But virtue signaling is NOT about logic and rationality. So that approach might still create a social earthquake that wastes her time, ruins her reputation, turns out to be a PR nightmare, and damages her business.

In a way, she also joined the virtue-signaling crowd. But, she won the day.

Mindsets to Navigate Cancel Culture


As of now, I disagree that the cancel storm goes on for months. The news cycle is short, and it might be even shorter in the digital age.

The virtue signalers will throw their stones, but they don’t have an infinite amount.

Eventually, the tempest will reach its peak—a matter of weeks at most in my opinion, not months—and after that throwing, any more stones becomes diminishing returns.

Think of it like that:

The first who throws a stone is the leader.

The second has a lot of power.

The third has quite a bit of power…

But once everyone’s thrown a stone, the blizzard has largely run its course. There is no more “virtue brownie points to gain”, both socially and ego-massaging-wise.

So, the blizzard will clear up almost as quickly as it started.


It’s certainly possible that the blizzard might leave some damage.

But, what type of damage depends a lot on your personality, outlook in life, and of course…how much you depend on certain media to survive.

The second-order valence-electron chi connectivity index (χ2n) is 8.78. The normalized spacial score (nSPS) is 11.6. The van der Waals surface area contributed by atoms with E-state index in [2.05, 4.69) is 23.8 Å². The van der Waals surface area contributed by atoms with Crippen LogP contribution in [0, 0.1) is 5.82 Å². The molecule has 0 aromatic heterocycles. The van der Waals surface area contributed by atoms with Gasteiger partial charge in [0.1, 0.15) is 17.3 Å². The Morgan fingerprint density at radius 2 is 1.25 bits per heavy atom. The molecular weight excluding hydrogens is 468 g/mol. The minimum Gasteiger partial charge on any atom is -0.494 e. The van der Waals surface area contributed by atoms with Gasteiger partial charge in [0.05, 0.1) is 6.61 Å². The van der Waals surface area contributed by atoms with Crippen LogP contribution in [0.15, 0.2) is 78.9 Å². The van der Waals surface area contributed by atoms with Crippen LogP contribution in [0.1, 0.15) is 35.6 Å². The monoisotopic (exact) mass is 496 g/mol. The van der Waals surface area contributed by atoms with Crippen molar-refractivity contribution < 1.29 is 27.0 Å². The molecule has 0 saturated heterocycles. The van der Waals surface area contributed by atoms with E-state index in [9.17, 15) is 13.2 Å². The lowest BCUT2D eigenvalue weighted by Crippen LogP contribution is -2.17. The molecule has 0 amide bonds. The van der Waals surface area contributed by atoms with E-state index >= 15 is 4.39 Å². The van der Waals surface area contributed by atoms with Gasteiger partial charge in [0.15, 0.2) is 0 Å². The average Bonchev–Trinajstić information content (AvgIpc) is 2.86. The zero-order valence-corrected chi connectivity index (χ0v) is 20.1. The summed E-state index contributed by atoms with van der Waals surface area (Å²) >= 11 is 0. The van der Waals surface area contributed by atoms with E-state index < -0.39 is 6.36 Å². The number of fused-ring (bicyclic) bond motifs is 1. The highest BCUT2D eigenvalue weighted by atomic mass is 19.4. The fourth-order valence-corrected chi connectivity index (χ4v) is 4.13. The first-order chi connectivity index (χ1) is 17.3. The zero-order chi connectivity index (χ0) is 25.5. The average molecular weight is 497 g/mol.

If you don’t need the virtue-signaling imbued system to survive and if you can weather it emotionally, chances are that you can see the sun much sooner than you’d have expected when the blizzard was looking all dark and gloomy.

In some cases, it’s even possible that you’ll come out of it stronger and better off.

F*ck the Stone-Throwers

This is a mindset and approach I’ve shared in some posts at The Power Moves forum.

And I believe a good approach is to think of yourself as “above” the mob.

They’re a bunch of turkeys and they do turkey and sheep stuff:

  • They gather in groups
  • They follow a charismatic leader without ever realizing they’re following a SOB
  • They forget about their own dark side (Jesus said it best with the “see the speck in other people’s eyes, but not the beam in your own”)
  • They play the race to the bottom of “who yells the loudest gets the biggest applause”
  • …and they do all the other stuff that turkeys do

If you can keep that outlook, chances are that you can let the blizzard pass underneath you, without being overly affected.

It’s a big IF, but worth keeping in mind.


To me, cancel culture is a mix of:

  1. Power: controlling the culture and the narrative
  2. Self-actualization: it’s a way of saying “I exist”. But instead of building and doing your own thing, you take the easier way and seek to destroy those who’ve already established themselves.
  3. Self-discovery: a part of the cancel culture is teenagers who have little idea about what they’re doing, saying, or standing for. They’re seeking an ideal to live by, a way to make an impact.
  4. Virtue-signaling: I attack this guy for being bad and morally bankrupt, which by reflection means I’m better.
    1. Self-signaling: if I attack this guy, it means I must be good. It’s a way of hiding one’s own shadow and dark side.

Which one is stronger will vary from person to person.

But, now, with this guide, you can better navigate cancel culture and deal with it (as well as those ill-intentioned virtue-signalers) like an effective social strategist.

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About The Author